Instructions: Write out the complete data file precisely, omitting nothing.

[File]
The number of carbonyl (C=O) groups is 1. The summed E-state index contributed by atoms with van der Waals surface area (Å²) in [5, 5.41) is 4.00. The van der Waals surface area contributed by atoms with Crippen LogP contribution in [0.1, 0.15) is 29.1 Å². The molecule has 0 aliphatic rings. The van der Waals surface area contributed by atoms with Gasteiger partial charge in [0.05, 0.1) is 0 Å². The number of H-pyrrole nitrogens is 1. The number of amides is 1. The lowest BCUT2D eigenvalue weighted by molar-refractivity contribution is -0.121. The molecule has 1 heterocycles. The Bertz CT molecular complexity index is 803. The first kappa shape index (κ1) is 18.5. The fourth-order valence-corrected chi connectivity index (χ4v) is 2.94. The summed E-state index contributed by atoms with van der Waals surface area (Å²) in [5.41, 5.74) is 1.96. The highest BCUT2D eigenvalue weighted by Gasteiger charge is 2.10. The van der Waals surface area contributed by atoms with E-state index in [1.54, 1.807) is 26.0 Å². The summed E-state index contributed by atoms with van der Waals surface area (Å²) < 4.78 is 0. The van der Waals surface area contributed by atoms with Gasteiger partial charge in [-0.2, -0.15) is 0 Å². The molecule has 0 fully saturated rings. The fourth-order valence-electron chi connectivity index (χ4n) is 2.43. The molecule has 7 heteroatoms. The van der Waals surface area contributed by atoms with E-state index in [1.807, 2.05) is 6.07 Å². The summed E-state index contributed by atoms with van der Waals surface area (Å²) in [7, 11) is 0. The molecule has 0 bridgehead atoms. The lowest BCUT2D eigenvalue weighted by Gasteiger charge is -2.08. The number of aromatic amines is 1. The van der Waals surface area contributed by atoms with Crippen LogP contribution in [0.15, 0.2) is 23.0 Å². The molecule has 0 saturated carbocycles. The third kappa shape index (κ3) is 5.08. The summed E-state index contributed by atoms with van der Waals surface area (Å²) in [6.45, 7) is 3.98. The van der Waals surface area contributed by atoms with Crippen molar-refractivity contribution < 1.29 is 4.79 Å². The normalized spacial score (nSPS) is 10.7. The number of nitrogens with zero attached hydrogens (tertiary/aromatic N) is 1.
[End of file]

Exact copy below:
The number of carbonyl (C=O) groups is 1. The summed E-state index contributed by atoms with van der Waals surface area (Å²) in [5, 5.41) is 4.00. The van der Waals surface area contributed by atoms with Crippen LogP contribution in [0.1, 0.15) is 29.1 Å². The molecule has 0 aliphatic rings. The van der Waals surface area contributed by atoms with Gasteiger partial charge in [0.05, 0.1) is 0 Å². The number of H-pyrrole nitrogens is 1. The number of amides is 1. The lowest BCUT2D eigenvalue weighted by molar-refractivity contribution is -0.121. The molecule has 1 heterocycles. The Bertz CT molecular complexity index is 803. The first kappa shape index (κ1) is 18.5. The fourth-order valence-corrected chi connectivity index (χ4v) is 2.94. The summed E-state index contributed by atoms with van der Waals surface area (Å²) in [5.41, 5.74) is 1.96. The highest BCUT2D eigenvalue weighted by Gasteiger charge is 2.10. The van der Waals surface area contributed by atoms with E-state index in [1.54, 1.807) is 26.0 Å². The summed E-state index contributed by atoms with van der Waals surface area (Å²) < 4.78 is 0. The van der Waals surface area contributed by atoms with Gasteiger partial charge in [-0.2, -0.15) is 0 Å². The molecule has 0 fully saturated rings. The fourth-order valence-electron chi connectivity index (χ4n) is 2.43. The molecule has 7 heteroatoms. The van der Waals surface area contributed by atoms with E-state index in [1.807, 2.05) is 6.07 Å². The summed E-state index contributed by atoms with van der Waals surface area (Å²) in [7, 11) is 0. The molecule has 0 bridgehead atoms. The lowest BCUT2D eigenvalue weighted by Gasteiger charge is -2.08. The number of aromatic amines is 1. The van der Waals surface area contributed by atoms with Crippen LogP contribution in [0.15, 0.2) is 23.0 Å². The molecule has 0 saturated carbocycles. The third kappa shape index (κ3) is 5.08. The summed E-state index contributed by atoms with van der Waals surface area (Å²) in [6.45, 7) is 3.98. The van der Waals surface area contributed by atoms with Crippen molar-refractivity contribution < 1.29 is 4.79 Å². The normalized spacial score (nSPS) is 10.7. The number of nitrogens with zero attached hydrogens (tertiary/aromatic N) is 1.